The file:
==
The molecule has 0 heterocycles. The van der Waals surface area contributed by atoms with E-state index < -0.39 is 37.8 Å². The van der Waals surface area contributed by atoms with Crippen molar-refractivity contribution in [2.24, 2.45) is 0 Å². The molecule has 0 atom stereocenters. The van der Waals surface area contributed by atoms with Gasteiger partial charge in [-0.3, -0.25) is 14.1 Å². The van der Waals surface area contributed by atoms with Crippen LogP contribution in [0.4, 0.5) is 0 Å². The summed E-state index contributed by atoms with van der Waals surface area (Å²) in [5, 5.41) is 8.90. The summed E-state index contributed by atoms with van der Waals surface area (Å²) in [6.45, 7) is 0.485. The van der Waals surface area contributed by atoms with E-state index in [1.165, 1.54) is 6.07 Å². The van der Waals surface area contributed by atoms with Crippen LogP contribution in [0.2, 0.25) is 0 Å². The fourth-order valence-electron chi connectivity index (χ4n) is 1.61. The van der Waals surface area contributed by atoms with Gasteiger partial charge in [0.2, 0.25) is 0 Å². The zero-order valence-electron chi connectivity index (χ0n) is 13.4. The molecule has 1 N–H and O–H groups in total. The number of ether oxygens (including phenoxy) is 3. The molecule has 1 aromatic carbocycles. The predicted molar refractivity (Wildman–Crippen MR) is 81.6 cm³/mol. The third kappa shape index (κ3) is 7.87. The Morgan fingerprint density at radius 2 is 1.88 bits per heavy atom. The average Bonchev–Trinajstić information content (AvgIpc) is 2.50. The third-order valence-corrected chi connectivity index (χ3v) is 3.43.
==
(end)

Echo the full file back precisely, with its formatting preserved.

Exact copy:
The molecule has 0 heterocycles. The van der Waals surface area contributed by atoms with E-state index < -0.39 is 37.8 Å². The van der Waals surface area contributed by atoms with Crippen molar-refractivity contribution in [2.24, 2.45) is 0 Å². The molecule has 0 atom stereocenters. The van der Waals surface area contributed by atoms with Gasteiger partial charge in [-0.3, -0.25) is 14.1 Å². The van der Waals surface area contributed by atoms with Crippen LogP contribution in [0.4, 0.5) is 0 Å². The summed E-state index contributed by atoms with van der Waals surface area (Å²) in [5, 5.41) is 8.90. The summed E-state index contributed by atoms with van der Waals surface area (Å²) in [6.45, 7) is 0.485. The van der Waals surface area contributed by atoms with E-state index in [1.165, 1.54) is 6.07 Å². The van der Waals surface area contributed by atoms with Crippen LogP contribution in [0.2, 0.25) is 0 Å². The fourth-order valence-electron chi connectivity index (χ4n) is 1.61. The van der Waals surface area contributed by atoms with Gasteiger partial charge in [0.2, 0.25) is 0 Å². The zero-order valence-electron chi connectivity index (χ0n) is 13.4. The molecule has 1 N–H and O–H groups in total. The number of ether oxygens (including phenoxy) is 3. The molecule has 1 aromatic carbocycles. The predicted molar refractivity (Wildman–Crippen MR) is 81.6 cm³/mol. The third kappa shape index (κ3) is 7.87. The Morgan fingerprint density at radius 2 is 1.88 bits per heavy atom. The average Bonchev–Trinajstić information content (AvgIpc) is 2.50. The third-order valence-corrected chi connectivity index (χ3v) is 3.43.